There are three phases in the helping process, these phases include the following: Assessment The assessment phase is one of the most important phases, in this phase the client and professional make their first initial contact with one another and during this phase the professional will evaluate the client to see if they are a good candidate for services and if they meet the eligibility ...
– Examiner or observer must identify the abnormal reaction and explore its depth, intensity and persistence.
Appropriate affect – harmony between the stimuli and emotional reaction.
Inappropriate affect – disharmony between the stimuli and emotional reaction.
Flat affect – absence of emotional reaction.
Blunt affect – reduction or delayed in emotional reaction.
3. BEHAVIOR, ATTITUDE AND COPING PATTERNS
The nurse assesses client’s behavior and attitude by considering the following factors:
• Do they exhibit strange, threatening, suicidal, self-injurious or violent behavior? Are they making an effort to control their emotions?
• Is there evidence of any unusual mannerisms or motor activity such as grimacing, tremors, tics, impaired gait, psychomotor retardation or agitation? Do they pace excessively?
• Do they appear friendly, embarrassed, evasive, fearful, resentful, angry, negativistic or impulsive? Their attitude toward the interviewer or other helping persons can facilitate or impair the assessment process.
• Is the behavior overactive or underactive? Is it purposeful, disorganized or stereotypes? Are reactions fairly consistent?
If they are in contact with reality and able to respond to such questions, clients should be asked how they normally cope with a serious problem or with high levels of stress.
Responses to these questions enable the nurse to assess client’s present ability to cope and their judgment.
Paranoid or suspicious clients may isolate themselves, appear evasive during a conversation and demonstrate a negativistic attitude toward the nursing staff. Such an activity is an attempt to protect oneself by maintaining control of a stressful environment.
4. COMMUNICATION AND SOCIAL SKILLS
“The manner in which the client talks enable us to appreciate difficulties with his thought processes. It is desirable to obtain a verbatim sample of the stream of speech to illustrate psychopathologic disturbances.” (Small, 1980)
FACTORS TO CONSIDER IN CLIENT’S ABILITY TO COMMUNICATE:
– Do they speak coherently? Does the flow of speech seem natural and logical or is it illogical, vague and loosely organized? Do they enunciate clearly?
The Essay on Critical Thinking One Thought Word
Critical thinking is a way, style, path, or movement of thought in which an individual uses to find deeper meanings to everyday events or situations. Critical thinking straddles and revolves around philosophy and when asked to define critical thinking is, then philosophy plays a role. To attempt to define critical thinking, the phrase must be divided into separate words. The word "critical" can ...
– Is the rate of speech slow, retarded or rapid? Do they fail to speak at all? Do they respond only when questioned?
– Is there a delay in answers or responses, or do clients break off their conversation in the middle of a sentence and refuse to talk further?
– Do clients whisper or speak softly or do they speak loudly or shout?
– Do they repeat certain words and phrases over and over?
– Do they make up new words that have no meaning to others?
– Is their language obscene?
– Does their conversation jump from one topic to another?
– Do they stutter, lisp or regress in their speech?
– Do they exhibit any unusual personality traits or characteristics? Are they loners or aggressive or domineering during interview?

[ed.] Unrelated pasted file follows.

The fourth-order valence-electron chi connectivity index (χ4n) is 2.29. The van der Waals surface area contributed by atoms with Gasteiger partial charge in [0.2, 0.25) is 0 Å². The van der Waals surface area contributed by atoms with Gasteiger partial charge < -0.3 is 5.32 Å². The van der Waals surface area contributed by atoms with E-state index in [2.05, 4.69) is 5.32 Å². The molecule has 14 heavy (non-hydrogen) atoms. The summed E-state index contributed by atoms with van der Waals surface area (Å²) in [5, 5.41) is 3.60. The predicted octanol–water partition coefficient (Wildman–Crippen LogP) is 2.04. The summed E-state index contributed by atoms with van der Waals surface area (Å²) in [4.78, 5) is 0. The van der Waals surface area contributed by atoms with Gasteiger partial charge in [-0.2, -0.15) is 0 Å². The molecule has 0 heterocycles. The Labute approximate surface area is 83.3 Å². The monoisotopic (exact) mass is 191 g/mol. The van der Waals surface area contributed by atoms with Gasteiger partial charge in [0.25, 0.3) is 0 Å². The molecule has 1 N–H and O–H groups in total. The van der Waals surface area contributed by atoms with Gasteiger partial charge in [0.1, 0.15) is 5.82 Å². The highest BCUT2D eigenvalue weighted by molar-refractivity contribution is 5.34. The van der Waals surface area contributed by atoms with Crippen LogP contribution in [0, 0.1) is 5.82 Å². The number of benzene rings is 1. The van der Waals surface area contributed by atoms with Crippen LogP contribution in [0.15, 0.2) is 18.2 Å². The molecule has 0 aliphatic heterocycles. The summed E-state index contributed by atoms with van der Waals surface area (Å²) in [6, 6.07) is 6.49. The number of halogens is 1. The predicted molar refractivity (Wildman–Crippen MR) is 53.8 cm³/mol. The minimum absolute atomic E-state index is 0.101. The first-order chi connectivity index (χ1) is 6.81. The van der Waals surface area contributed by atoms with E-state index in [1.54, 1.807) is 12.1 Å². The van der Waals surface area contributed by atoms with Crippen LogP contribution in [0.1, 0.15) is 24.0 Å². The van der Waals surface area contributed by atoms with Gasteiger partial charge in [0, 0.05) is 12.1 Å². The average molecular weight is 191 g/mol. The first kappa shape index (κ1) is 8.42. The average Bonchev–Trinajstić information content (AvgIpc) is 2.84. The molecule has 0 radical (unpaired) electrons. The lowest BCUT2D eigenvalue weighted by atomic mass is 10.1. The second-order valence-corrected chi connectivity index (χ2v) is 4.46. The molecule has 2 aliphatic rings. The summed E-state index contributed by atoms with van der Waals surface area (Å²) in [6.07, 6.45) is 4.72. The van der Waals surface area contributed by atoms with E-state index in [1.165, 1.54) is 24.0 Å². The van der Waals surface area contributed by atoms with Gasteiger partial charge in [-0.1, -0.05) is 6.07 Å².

– Do they feel that people like them or reject them?
– How do they spend their personal time?
– With what cultural group or group do they belong?
The following terminologies are commonly used to describe impaired communication observed during assessment process:
Blocking- is a sudden stoppage in the spontaneous flow or stream of thinking or speaking for no apparent external or environmental reason. Blocking may be due to preoccupation, delusional thoughts or hallucinations. It is most often found in schizophrenic clients during auditory hallucinations.
Circumstantiality- client gives much unnecessary detail that delays meeting a goal or stating a point. This impairment is commonly found in clients with manic disorder and clients with some cognitive impairment disorders such as early stage of dementia or mild delirium. Substance abusers may exhibit this pattern of speech.
Tangentiality – client gives too much unnecessary details without going to meet the goal or point.
Word salad – incoherent mixture of words and phrases.
Echolalia – repetition of words of others.
Clang association – the sound of the word gives direction to the flow of thought.
Flight of Ideas- characterized by over productivity of talk and verbal skipping from one idea to another. The ideas are fragmentary although talk is continuous. Example: “I like the color blue. Do you ever feel blue? Feelings can change from day to day. The days are getting longer.” It is most common in clients with manic disorders.
The Essay on Multiple Personality Disorder 2
More than two million cases can be found altogether in psychological and psychiatric records of multiple personality disorder, which is also known as dissociative identity disorder. Sometimes people have thought that multiple personality disorder is a trick, committed by manipulative, attention-seeking individuals. But through a series of studies is has been proven otherwise. Multiple personality ...
Looseness in association- shifting of a topic from one subject to another is a completely unrelated way.
Perseveration- persistent, repetitive expression of a single idea in response to various questions. This is found in clients experiencing some cognitive impairment and catatonia.
Verbigeration- is meaningless repetition of incoherent words or sentences. It is seen in clients with certain psychotic reactions or cognitive impairment.
Neologism – coining or a new word or several words or self-invented by person that are not understood by others. “His phenologs are in the dryer.” It is found in schizophrenia.